Christianity is often praised as an agent of Chinese modernization or damned as a form of cultural and religious imperialism. In both cases, Christianity’s foreignness and the social isolation of converts have dominated this debate. Eugenio Menegon uncovers another story. In the sixteenth century, European missionaries brought a foreign and global religion to China. Converts then transformed this new religion into a local one over the course of the next three centuries.
Focusing on the still-active Catholic communities of Fuan county in northeast Fujian, this project addresses three main questions. Why did people convert? How did converts and missionaries transform a global and foreign religion into a local religion? What does Christianity’s localization in Fuan tell us about the relationship between late imperial Chinese society and religion?
Based on an impressive array of sources from Asia and Europe, this pathbreaking book reframes our understanding of Christian missions in Chinese-Western relations. The study’s implications extend beyond the issue of Christianity in China to the wider fields of religious and social history and the early modern history of global intercultural relations. The book suggests that Christianity became part of a preexisting pluralistic, local religious space, and argues that we have so far underestimated late imperial society’s tolerance for “heterodoxy.” The view from Fuan offers an original account of how a locality created its own religious culture in Ming-Qing China within a context both global and local, and illuminates the historical dynamics contributing to the remarkable growth of Christian communities in present-day China.
In this rich reconstruction of the Dominican mission to Fujian, Menegon exposes the delicate maneuverings by which ordinary people managed a major cultural divide. His intimate portrait shows us how, in one community, Christianity became an indigenous, and resilient, Chinese religion four centuries ago.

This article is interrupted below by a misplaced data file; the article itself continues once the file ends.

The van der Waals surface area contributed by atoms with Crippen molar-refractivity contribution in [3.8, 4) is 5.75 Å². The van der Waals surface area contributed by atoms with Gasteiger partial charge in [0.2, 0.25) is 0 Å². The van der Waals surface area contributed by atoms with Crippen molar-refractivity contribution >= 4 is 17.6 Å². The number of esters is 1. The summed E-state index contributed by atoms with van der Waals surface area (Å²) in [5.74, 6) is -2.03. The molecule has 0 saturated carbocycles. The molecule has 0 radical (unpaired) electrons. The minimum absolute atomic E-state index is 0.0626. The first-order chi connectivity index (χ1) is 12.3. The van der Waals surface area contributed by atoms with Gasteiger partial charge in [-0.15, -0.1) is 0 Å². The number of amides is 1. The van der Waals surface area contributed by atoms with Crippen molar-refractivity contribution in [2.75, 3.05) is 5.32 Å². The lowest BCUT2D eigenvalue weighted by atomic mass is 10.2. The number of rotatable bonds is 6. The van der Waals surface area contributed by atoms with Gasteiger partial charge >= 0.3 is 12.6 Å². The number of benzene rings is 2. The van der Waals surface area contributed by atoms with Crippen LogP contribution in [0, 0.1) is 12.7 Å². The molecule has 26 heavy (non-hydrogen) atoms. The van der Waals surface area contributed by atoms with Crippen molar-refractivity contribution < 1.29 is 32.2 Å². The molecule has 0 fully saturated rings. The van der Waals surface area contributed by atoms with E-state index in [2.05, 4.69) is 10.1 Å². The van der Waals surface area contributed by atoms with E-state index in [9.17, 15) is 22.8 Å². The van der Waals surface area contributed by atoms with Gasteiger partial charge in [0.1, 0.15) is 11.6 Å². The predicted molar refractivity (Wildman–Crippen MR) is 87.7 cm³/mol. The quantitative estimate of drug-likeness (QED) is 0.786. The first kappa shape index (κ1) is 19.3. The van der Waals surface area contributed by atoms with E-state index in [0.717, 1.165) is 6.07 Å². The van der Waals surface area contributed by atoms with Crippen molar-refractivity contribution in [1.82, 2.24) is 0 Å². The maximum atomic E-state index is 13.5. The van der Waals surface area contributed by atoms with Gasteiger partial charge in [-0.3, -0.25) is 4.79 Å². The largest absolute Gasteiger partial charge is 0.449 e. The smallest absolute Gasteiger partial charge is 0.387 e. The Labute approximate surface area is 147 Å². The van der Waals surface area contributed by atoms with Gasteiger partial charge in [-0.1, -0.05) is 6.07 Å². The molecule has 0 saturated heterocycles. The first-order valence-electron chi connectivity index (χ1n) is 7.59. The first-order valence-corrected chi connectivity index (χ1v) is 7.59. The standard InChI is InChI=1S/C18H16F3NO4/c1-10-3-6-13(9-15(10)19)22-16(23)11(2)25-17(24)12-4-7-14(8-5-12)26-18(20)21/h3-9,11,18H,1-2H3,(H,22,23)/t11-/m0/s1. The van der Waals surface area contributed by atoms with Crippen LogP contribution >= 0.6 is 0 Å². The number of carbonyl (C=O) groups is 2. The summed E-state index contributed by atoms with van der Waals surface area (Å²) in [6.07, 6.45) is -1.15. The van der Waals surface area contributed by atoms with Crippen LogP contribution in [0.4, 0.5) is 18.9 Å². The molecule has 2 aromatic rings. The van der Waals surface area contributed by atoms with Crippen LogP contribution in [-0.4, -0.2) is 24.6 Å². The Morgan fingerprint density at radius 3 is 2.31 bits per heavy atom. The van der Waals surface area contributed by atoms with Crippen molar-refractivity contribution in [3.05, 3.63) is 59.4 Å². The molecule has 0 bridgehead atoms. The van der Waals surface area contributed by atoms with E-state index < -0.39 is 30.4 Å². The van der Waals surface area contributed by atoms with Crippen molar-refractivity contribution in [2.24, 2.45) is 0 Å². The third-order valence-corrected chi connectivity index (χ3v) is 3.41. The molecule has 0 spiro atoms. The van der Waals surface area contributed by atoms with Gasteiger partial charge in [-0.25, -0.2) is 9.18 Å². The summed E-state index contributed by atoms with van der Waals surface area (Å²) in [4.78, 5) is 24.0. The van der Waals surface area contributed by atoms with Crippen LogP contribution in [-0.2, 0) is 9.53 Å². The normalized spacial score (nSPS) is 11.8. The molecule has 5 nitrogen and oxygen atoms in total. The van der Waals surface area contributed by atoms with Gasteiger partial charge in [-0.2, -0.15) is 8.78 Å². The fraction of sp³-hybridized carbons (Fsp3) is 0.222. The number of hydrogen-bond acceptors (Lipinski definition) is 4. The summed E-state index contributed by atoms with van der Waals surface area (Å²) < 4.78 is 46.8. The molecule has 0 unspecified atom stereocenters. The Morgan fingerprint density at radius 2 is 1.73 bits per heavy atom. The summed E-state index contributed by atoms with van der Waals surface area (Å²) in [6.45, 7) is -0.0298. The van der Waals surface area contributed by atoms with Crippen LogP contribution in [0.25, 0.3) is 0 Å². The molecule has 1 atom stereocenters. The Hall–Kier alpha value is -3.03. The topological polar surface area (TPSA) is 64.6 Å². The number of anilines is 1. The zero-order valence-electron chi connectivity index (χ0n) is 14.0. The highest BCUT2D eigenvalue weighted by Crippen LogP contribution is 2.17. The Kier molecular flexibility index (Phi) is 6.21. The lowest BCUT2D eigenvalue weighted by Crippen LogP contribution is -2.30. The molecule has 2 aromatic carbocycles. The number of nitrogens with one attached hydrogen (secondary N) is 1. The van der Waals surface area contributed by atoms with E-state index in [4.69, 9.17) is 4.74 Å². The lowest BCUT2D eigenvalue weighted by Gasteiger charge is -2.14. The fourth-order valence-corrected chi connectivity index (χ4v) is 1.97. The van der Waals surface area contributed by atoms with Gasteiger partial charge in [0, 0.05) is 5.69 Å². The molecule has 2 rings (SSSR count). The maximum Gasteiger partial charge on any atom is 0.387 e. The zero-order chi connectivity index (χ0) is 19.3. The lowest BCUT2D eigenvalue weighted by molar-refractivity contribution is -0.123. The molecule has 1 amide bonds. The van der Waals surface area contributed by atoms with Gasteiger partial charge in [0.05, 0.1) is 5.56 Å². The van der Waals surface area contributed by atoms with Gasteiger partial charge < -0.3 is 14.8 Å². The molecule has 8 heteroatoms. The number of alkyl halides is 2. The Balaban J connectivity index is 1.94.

Combining a thorough mastery of Spanish missionary records and profound knowledge of Chinese sites and their sources, this book sets a new standard for the study of Catholic missions and cultural encounter in Late Imperial China.
In this elegant and erudite book, Menegon uncovers the lost history of a four-hundred-year-old Catholic community in China, showing brilliantly how Christianity has become localized, how it has become Chinese, how it has become part of local life. The book convincingly undermines the widespread notion that what is most important about Christianity in China is its foreignness. It needs to be read not only by scholars of Christianity but also by all scholars of late imperial China, who ignore Christianity at the expense of a full understanding of religious life. As the number of Christians grows explosively in China today, this book offers an invaluable account of the past and useful material for reflecting on the future.
- 2011, Winner of the Joseph Levenson Book Prize
- 450 pages
- 6-1/8 x 9-1/4 inches
- Harvard University Asia Center
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